Under the Sycamore
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Inspired by poetry from women of the ninth century court in Imperial Japan, Under the Sycamore, is a collection of short poems that speaks to passion, desire, and longing in the setting of modern day.
I remember the party where we skulked off to the woods. You made me turn away as you hiked your dress. I could still hear you. The postman weeps at my mailbox. I go to him, only to discover your letter holding goodbye in its stamp. When you first kissed me I remembered how spring bloomed in Kansas and flat assumed disguise by fanning flaming fields of sunflowers. Your mouth is soft like ice cream I want
like to fuck you until we didn’t know each other— each other’s body from our own. I’m in love with you like the simplicity of birds— who stagger in the air over streets where their mate, killed. You’ve gained fifteen pounds and your body knows I love you more. I’ve never touched your hair but how I want it to cascade across my shoulders. I’ve fallen into your eyes, sat on a bar stool, spent time there
cooking mean me cutting my finger until doctors stitch me, your name a tattoo on my index. I take your dress off with my eyes. You whisper dirty words until we laugh our way to the full moon and the car. You take my clothes off with your eyes. You’re married to me with your thoughts. I undress in front of a tone-deaf crowd desperate for Karaoke, and you, desperate, to see me tuned in. I think of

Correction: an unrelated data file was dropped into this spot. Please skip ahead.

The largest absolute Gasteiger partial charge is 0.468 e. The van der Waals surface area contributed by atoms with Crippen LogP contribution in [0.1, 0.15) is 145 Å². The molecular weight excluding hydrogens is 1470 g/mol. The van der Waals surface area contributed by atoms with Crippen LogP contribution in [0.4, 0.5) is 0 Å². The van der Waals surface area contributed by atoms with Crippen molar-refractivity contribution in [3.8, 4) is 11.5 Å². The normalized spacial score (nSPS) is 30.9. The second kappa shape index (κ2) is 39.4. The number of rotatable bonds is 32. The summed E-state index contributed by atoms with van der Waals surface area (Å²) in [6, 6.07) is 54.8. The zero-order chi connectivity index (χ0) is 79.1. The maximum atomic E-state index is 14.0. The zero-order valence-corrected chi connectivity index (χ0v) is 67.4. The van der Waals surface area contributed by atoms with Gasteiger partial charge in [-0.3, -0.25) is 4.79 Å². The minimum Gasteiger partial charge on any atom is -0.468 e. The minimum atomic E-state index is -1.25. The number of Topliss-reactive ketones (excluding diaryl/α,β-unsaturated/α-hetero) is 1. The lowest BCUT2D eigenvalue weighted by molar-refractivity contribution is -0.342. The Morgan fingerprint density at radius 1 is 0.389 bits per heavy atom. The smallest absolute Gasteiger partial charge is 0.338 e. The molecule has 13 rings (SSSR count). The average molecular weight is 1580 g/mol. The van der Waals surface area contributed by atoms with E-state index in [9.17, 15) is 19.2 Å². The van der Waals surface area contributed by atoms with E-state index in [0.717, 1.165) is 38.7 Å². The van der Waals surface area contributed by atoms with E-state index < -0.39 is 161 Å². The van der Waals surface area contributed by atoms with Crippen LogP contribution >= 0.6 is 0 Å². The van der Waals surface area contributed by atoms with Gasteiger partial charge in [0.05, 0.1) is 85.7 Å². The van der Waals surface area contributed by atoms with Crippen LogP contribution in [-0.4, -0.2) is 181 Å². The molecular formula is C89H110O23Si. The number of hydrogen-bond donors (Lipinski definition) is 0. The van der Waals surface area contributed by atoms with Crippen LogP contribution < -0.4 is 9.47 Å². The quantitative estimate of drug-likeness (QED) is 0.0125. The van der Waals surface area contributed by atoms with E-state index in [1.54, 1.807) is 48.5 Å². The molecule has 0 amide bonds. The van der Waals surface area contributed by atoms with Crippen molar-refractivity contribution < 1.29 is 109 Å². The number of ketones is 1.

sycamore. All the leaves fell though it was spring. I loved you in a thunderstorm only to find out the forecast was clear. I tasted your hair as if dinner proved not enough. I heard your voice in my piano so I kept playing until daybreak. Your lips, richly red. I’m willing to pay a ransom to spend the night with them. These endless dark nights the moon hollowed out mark dark days to follow.
the banjo tonight and embarrassed myself, but you hummed through me and I thought I could pick up anything. I visit you on the farm to find you in overalls while you feed a calf. That day, we stopped fighting. Clubbing is a verb in my book, where you are dancing so hard the wait staff forgets to serve drinks. The twilight is far too quick— moves like you making me seek an oil lamp to cast light on the